Referring now to FIG. 2, a bottom plan view of cluster plate 10 is illustrated. In FIG. 2 and in other figures herein, elements common to various figures are represented by common numerical designations. In FIG. 2 well-to-well connecting member 24 and well-to-well connecting ribs 26 are illustrated. According to the embodiment illustrated, well-to-well connecting member 24 is a continuous planar member also defining the bottom walls of wells 12. Also illustrated in FIG. 2 are reinforcing ribs 28 adding structural support between wall 14 and wall-to-well connecting member 16, and wall-to-well reinforcing ribs 29. Additionally, supporting member 27 which connects wall 14 to well-to-well connecting rib 26 is illustrated. It is to be understood that any of ribs 28 as illustrated could extend to wells 12, or to well-to-well connecting members 26, and be fastened thereto, to add further structural support to the cluster plate.

FIG. 3 is a cross-sectional view taken along section 3--3 of FIG. 2, illustrating clearly the support given to wells 12 by well-to-wall connecting member 16 and well-to-well connecting member 24. Additionally, well-to-well connecting ribs 26 and reinforcing ribs 28 are clearly illustrated. Each reinforcing rib 28, in the embodiment illustrated in FIG. 3, is connected to well-to-wall connecting member 16 and wall 14 to provide structural support to these two elements.

Referring now to FIG. 4, the stackability of cluster plate 10 is illustrated. Reinforcing rib 28 includes lower edge 30, and lip 18 of wall 14 includes upper edge 19. As illustrated in FIG. 4, upper edge 19 of lip 18 of a first plate contacts lower edge 30 of reinforcing rib 28 of a second plate stacked on the first plate. When the cluster plates are stacked, lip 18 of the lower plate and wall 14 of the upper plate overlap to provide lateral stability. Additionally, lower edge 30 of reinforcing rib 28 and the upper edge 19 of lip 18 are designed so that when two plates are stacked, wells 12 of the individual plates are separated slightly from each other. Also clearly illustrated in FIG. 4 is the interconnection of well-to-well connecting member 16 and wall-to-well rib connectors 29. According to a preferred embodiment, members 16 and connectors 29 are integral.

Referring now to FIG. 5, a fragmentary bottom perspective of a section of edge 13 of wall 14 is illustrated, showing protrusion 20 in detail. Protrusion 20 may take a variety of forms, as long as a substantially point-to-point support of cluster plate 10 is realized. Typically, protrusion 20 extends at least three thousandths of an inch from edge 13 of wall 14 (dimension x in FIG. 4). More typically, protrusion 20 extends at least six thousandths of an inch from edge 13, or may extend ten thousandths of an inch or more from edge 13. The outward extension of protrusion 20 from edge 13 (dimension x) is advantageously uniform among the several protrusions 20, so that no rocking of the cluster plate occurs, and so that the cluster plate is retained in relatively parallel relation with the surface upon which it is supported.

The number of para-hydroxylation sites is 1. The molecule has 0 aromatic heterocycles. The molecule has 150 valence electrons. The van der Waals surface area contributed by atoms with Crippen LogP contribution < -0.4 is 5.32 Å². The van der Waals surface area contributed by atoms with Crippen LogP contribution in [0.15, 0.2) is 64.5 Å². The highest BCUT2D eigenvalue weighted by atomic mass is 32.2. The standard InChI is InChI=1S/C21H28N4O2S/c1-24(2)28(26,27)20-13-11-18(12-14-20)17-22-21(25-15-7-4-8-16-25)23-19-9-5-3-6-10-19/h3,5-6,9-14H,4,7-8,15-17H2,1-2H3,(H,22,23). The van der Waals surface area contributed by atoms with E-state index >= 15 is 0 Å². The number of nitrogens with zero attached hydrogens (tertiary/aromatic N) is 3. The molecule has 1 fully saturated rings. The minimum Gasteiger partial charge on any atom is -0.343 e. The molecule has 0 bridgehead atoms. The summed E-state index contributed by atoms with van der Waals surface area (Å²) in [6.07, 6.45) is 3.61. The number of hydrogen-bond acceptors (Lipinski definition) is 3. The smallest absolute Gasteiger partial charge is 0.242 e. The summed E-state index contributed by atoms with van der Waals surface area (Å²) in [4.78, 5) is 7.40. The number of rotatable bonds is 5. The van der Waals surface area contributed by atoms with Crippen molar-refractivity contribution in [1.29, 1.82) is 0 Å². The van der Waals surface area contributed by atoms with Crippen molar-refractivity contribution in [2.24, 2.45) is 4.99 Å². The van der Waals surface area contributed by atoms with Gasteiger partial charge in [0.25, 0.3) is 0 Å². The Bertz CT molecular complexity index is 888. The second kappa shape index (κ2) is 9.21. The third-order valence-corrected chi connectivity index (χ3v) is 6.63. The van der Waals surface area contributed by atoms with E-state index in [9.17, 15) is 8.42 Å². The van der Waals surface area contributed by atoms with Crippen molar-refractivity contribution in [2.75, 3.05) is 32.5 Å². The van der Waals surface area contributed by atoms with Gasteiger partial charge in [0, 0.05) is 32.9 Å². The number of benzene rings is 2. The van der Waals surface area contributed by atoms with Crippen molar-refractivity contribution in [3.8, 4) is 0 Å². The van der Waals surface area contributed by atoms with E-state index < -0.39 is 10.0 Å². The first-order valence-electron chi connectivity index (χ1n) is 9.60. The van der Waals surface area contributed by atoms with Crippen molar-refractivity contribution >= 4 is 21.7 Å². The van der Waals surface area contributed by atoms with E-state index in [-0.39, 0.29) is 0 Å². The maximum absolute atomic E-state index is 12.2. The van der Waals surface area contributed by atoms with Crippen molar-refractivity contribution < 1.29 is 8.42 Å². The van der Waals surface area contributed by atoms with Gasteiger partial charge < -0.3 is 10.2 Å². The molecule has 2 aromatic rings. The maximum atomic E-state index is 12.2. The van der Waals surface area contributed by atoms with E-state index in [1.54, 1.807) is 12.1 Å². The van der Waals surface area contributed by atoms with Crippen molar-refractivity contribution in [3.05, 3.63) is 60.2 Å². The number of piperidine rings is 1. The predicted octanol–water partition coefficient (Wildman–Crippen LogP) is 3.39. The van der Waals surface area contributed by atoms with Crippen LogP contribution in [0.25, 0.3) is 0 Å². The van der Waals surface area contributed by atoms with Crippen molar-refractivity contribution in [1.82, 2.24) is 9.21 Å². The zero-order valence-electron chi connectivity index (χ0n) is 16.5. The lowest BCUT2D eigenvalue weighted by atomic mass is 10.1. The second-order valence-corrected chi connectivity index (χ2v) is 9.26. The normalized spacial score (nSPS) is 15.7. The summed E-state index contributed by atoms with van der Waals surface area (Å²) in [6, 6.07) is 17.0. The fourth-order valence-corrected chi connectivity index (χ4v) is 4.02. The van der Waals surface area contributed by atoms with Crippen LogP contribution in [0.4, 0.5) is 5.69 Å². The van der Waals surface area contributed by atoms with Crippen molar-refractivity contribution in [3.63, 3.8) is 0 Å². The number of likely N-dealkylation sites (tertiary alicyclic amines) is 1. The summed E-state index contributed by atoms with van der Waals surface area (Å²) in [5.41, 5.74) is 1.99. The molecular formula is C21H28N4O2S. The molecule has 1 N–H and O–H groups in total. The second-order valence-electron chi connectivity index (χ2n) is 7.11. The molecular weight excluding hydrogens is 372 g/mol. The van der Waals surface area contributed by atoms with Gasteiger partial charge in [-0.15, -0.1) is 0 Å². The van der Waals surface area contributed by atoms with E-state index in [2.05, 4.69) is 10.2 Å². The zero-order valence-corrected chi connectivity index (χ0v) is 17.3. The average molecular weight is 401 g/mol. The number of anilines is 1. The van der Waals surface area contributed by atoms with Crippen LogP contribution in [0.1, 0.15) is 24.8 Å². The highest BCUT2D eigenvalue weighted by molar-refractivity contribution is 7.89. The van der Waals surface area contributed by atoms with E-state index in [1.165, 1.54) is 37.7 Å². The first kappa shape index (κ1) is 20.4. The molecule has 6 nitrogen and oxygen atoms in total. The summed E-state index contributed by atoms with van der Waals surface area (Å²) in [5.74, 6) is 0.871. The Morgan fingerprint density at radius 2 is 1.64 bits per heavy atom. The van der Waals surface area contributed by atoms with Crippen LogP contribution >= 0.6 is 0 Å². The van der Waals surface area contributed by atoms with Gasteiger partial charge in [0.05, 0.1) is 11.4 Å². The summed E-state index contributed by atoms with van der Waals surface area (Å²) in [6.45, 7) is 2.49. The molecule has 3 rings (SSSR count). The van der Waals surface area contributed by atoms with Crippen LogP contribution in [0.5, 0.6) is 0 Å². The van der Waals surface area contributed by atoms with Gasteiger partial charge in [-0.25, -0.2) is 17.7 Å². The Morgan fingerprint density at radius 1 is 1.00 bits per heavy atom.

The length of protrusion 20, that is, the extension along edge 13 of wall 14 from which protrusion 20 extends (dimension y in FIG. 5), may take a variety of dimensions. The length of protrusion 20 along edge 13 is not important to the present invention, so long as the outermost extension of protrusion 20 that contacts a supporting surface upon which plate 10 is rested, contact area 32, is small enough that movement of the cluster plate along a surface does not cause unpleasant high-pitched audible vibrations. For example, the length of protrusion 20 (dimension y) may equal anywhere from a few thousandths of an inch to one-half inch or more.

More important than the particular dimension of protrusion 20 is its shape. It is important that protrusion 20 is shaped such that a smooth transition exists between edge 13 of wall 14 and contact area 32 of protrusion 20. If the transition between edge 13 and contact area 32 is not smooth and blended but is relatively sharp, protrusion 20 may catch on non-smooth surfaces upon which the cluster plate is placed. For example, the typical laboratory includes grates, racks, and other structures that include discontinuities, within which a protrusion 20 could catch if it were not designed to include a smooth transition from edge 13 to contact area 32.